Cardiff University | Prifysgol Caerdydd ORCA
Online Research @ Cardiff 
WelshClear Cookie - decide language by browser settings

Functional metagenomics reveals novel salt tolerance loci from the human gut microbiome

Culligan, Eamonn P., Sleator, Roy D., Marchesi, Julian Roberto and Hill, Colin 2012. Functional metagenomics reveals novel salt tolerance loci from the human gut microbiome. ISME Journal 6 (10) , pp. 1916-1925. 10.1038/ismej.2012.38

Full text not available from this repository.


Metagenomics is a powerful tool that allows for the culture-independent analysis of complex microbial communities. One of the most complex and dense microbial ecosystems known is that of the human distal colon, with cell densities reaching up to 1012 per gram of faeces. With the majority of species as yet uncultured, there are an enormous number of novel genes awaiting discovery. In the current study, we conducted a functional screen of a metagenomic library of the human gut microbiota for potential salt-tolerant clones. Using transposon mutagenesis, three genes were identified from a single clone exhibiting high levels of identity to a species from the genus Collinsella (closest relative being Collinsella aerofaciens) (COLAER_01955, COLAER_01957 and COLAER_01981), a high G+C, Gram-positive member of the Actinobacteria commonly found in the human gut. The encoded proteins exhibit a strong similarity to GalE, MurB and MazG. Furthermore, pyrosequencing and bioinformatic analysis of two additional fosmid clones revealed the presence of an additional galE and mazG gene, with the highest level of genetic identity to Akkermansia muciniphila and Eggerthella sp. YY7918, respectively. Cloning and heterologous expression of the genes in the osmosensitive strain, Escherichia coli MKH13, resulted in increased salt tolerance of the transformed cells. It is hoped that the identification of atypical salt tolerance genes will help to further elucidate novel salt tolerance mechanisms, and will assist our increased understanding how resident bacteria cope with the osmolarity of the gastrointestinal tract.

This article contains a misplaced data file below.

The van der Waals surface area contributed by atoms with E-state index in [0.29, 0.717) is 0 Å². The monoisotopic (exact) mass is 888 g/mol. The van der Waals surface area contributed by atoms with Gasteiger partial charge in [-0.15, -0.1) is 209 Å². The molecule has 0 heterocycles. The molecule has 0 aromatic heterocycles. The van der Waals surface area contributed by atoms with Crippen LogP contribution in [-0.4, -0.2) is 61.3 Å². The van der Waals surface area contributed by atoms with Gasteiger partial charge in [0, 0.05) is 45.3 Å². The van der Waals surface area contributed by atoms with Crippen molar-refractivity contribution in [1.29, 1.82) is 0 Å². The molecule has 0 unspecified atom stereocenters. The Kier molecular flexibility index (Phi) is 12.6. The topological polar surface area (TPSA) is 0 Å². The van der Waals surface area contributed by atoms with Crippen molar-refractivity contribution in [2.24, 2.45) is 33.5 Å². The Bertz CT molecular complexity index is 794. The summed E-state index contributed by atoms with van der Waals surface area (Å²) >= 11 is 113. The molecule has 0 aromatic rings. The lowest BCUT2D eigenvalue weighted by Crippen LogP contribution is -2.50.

Item Type: Article
Date Type: Publication
Status: Published
Schools: Biosciences
Systems Immunity Research Institute (SIURI)
Subjects: Q Science > QH Natural history > QH301 Biology
Uncontrolled Keywords: Akkermansia; Collinsella; Eggerthella; human gut microbiome; metagenomics; salt tolerance
Publisher: Nature Publishing Group
ISSN: 1751-7362
Last Modified: 04 Jun 2017 04:04

Citation Data

Cited 36 times in Scopus. View in Scopus. Powered By Scopus® Data

Actions (repository staff only)

Edit Item Edit Item